US networks report plan for sustained campaign against Iranian oversea assets, citing White House officials
The US will seek a “Goldilocks” retaliation against Iran by striking its assets abroad in a campaign calibrated to restore deterrence while mitigating escalation risks, according to military sources and current and former officials.
Washington has approved plans for “multi-day strikes in Iraq and Syria against multiple targets, including Iranian personnel and facilities”, US network CBS news reported on Thursday, citing official sources.
US Secretary of Defense Lloyd Austin, at his first public appearance since a lengthy hospitalisation, said on Thursday the response would be “multi-tiered”. “We have the ability to respond a number of times,” he added.
The White House also briefed that the drone that killed three US soldiers at the Tower 22 base in Jordan on Saturday, claimed by a coalition of Iran-backed Iraqi militias, was manufactured in Iran.
President Joe Biden said earlier this week that a decision had been made how to respond to the attack. Adminstration officials have repeatedly stated that they are seeking to avoid a wider war, and the US has previously retaliated to Iran-allied militia attacks by targeting only the groups directly responsible.
But the President is under pressure to respond strongly to the first American combat deaths since the outbreak of the Israel-Hamas war, with House and Senate Republicans demanding a direct attack on Iran. Iranian officials have warned that an attack inside its borders would draw a “decisive” retaliation.
The Biden Administration now appears most likely to thread the needle between a high-risk strike in Iran and a limited attack on allied militias by targeting Iran through its many assets across the Middle East.
Dr Colin Clarke, a security analyst and director of research at The Soufan Group consultancy, said a “Goldilocks” option – one that is neither too hard nor too soft – was most realistic for the Biden Administration, which is facing fierce domestic pressure from the left over its support for Israel’s campaign in Gaza, and from the right for being perceived to have failed to deter Iran.
“What we are likely to see is targeting of Iran-backed militia infrastructure in Iraq and Syria, which could also end up with some Islamic Revolutionary Guard Corps (IRGC) personnel being killed,” he told i. “There could be an offensive cyber operation launched against Iran’s defence industrial base too.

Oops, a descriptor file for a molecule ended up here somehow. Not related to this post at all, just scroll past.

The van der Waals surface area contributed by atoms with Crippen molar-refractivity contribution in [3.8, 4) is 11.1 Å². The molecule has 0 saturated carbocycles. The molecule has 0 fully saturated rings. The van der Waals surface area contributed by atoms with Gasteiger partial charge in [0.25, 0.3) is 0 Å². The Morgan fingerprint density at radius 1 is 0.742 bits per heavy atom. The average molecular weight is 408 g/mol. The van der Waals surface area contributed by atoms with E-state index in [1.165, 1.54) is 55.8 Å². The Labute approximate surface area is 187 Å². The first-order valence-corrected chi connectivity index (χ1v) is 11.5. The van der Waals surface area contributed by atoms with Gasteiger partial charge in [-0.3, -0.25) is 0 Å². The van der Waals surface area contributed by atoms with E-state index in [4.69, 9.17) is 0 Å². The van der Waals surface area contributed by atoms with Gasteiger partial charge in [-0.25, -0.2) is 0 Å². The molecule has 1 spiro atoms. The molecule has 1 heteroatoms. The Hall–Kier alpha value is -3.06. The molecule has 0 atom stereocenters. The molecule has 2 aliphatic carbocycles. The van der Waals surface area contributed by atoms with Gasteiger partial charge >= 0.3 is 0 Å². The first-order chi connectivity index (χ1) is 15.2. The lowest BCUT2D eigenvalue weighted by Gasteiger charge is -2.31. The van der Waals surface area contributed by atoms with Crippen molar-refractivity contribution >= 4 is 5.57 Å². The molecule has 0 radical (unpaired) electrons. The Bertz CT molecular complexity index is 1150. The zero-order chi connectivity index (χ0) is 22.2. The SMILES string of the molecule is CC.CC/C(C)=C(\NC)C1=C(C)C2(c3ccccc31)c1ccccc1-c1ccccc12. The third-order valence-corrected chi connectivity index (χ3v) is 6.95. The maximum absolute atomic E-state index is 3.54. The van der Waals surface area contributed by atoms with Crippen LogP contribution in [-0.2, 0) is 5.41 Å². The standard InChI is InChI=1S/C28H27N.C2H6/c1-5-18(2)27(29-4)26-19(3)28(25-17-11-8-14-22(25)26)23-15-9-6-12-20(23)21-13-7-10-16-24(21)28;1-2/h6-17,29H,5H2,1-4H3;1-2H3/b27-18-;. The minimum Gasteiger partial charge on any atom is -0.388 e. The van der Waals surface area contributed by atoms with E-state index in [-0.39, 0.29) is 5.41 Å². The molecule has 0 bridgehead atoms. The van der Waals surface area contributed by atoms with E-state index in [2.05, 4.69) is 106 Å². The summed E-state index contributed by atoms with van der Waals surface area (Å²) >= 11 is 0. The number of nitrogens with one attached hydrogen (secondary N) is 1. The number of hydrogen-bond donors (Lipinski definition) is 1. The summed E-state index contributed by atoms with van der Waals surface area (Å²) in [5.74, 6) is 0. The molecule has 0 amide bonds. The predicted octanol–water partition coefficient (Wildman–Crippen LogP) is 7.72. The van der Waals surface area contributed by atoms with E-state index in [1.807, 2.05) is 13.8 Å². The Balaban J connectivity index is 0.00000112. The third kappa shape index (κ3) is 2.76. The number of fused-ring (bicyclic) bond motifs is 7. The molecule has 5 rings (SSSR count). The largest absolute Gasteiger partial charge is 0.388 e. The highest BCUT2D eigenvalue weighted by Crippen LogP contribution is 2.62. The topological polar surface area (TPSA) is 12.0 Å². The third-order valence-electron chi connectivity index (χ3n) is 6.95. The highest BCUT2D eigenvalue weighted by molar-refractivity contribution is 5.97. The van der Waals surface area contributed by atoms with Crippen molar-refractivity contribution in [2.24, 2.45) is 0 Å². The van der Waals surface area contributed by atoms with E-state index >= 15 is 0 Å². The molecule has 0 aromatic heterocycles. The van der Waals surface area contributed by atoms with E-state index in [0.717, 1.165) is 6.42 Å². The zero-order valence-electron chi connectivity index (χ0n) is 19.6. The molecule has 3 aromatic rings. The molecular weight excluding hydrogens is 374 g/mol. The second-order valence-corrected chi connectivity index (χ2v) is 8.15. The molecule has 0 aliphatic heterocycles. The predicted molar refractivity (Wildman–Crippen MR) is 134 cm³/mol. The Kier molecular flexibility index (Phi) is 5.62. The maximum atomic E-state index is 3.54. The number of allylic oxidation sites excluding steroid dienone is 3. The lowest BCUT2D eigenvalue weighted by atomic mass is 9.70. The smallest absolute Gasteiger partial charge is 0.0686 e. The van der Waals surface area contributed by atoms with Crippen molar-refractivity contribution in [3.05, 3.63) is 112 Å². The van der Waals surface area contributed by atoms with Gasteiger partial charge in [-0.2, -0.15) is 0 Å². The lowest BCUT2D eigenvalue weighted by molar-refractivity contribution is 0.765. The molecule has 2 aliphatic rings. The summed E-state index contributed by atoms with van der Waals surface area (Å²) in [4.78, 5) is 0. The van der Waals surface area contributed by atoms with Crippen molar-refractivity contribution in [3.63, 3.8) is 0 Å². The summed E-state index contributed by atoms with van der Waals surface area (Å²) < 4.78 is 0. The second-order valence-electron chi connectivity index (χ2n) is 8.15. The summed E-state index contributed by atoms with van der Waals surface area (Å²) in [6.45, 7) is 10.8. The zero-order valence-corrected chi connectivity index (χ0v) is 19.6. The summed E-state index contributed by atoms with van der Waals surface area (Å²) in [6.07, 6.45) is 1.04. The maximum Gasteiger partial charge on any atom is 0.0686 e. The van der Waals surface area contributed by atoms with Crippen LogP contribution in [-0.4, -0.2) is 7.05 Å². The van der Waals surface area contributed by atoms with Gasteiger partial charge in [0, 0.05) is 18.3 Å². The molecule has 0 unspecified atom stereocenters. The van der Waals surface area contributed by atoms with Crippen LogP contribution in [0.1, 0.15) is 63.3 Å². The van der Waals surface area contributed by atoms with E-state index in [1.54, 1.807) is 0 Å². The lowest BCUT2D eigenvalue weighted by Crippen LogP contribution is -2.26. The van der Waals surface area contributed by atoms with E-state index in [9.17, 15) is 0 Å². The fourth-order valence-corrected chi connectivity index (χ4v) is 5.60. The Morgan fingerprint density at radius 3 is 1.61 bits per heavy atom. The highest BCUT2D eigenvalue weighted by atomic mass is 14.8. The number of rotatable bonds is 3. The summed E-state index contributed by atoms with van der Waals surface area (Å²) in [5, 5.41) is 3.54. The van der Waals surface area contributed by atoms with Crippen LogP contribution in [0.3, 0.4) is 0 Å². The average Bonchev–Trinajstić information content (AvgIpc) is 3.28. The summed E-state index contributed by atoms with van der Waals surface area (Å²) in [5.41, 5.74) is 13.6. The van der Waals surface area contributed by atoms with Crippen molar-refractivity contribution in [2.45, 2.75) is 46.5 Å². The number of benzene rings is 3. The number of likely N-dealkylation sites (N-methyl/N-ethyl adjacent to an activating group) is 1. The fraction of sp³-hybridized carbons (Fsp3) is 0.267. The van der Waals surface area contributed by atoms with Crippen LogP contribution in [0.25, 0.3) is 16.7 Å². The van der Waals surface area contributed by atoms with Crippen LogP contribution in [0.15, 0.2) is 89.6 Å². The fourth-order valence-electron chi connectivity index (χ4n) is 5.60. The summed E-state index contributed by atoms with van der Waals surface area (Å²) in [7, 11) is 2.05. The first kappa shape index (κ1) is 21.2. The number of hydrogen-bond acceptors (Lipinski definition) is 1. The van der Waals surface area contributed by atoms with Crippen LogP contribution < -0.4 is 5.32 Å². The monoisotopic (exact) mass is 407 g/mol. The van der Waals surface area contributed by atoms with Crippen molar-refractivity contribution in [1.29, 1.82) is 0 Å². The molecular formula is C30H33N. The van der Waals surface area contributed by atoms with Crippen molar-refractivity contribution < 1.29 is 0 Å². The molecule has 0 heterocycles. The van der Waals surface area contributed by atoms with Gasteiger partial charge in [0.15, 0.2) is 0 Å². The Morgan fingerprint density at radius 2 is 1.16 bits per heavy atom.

“In order to avoid escalating too far, I think the Biden Administration will avoid targeting Iran directly, at least from a kinetic standpoint.”
Dr Clarke added that the response could take the form of a campaign rather than one-off attacks.
Former Rear Admiral Mark Montgomery, a military analyst at hawkish think-tank the Foundation for Defense of Democracies, said strikes inside Iran were unlikely but called for attacks across the region.
“The campaign we will see… should at a minimum include sustained strikes on every Iranian proxy target we can locate in Syria, Iraq, and Yemen, [and] include missiles and drone launch equipment, ammunition dumps, logistics sites and radars,” he wrote. “It must also include sustained strikes on hundreds of IRGC forces in Iraq, Syria and Yemen.”
A former British Foreign office official based in the Middle East said that attacks on Iranian bases abroad are likely but the US could also strike through assassinations, as Trump did with General Qassem Solemani in 2020.
“My suspicion is that a low level tit-for-tat era awaits… and the rules of the game change to targeted killings,” the ex-official said. “The US won’t want to drain resources with a direct war with Iran. The only option would be a covert campaign of messaging and killing.”
Iran has reportedly begun to withdraw assets from Syria that could have become targets, with Iranian sources citing Israeli attacks and assassinations. But Tehran has no intention of abandoning Syria, sources said, having built power in the war-torn nation in alliance with President Bashar al-Assad.
Khataib Hezbollah, a leading member of the Islamic Resistance in Iraq coalition that claimed the Tower 22 attack, said on Tuesday that it had suspended attacks on US bases.
Thursday’s developments followed another round of US air strikes against the Houthis in Yemen overnight. US Central Command said that 10 drones were struck as they were preparing to launch, without disclosing the locations.
The UK was not involved despite previously taking part in air strikes against the militant group.
The Houthis have carried out dozens of attacks on shipping since the outbreak of war in Gaza that have caused losses of billions of pounds in insurance costs. Houthi leaders say they are acting in solidarity with Palestinians and the attacks on shipping will continue.
The group claimed to have struck a US merchant ship in the Red Sea on Thursday, although maritime security agencies said that the claim had not been verified.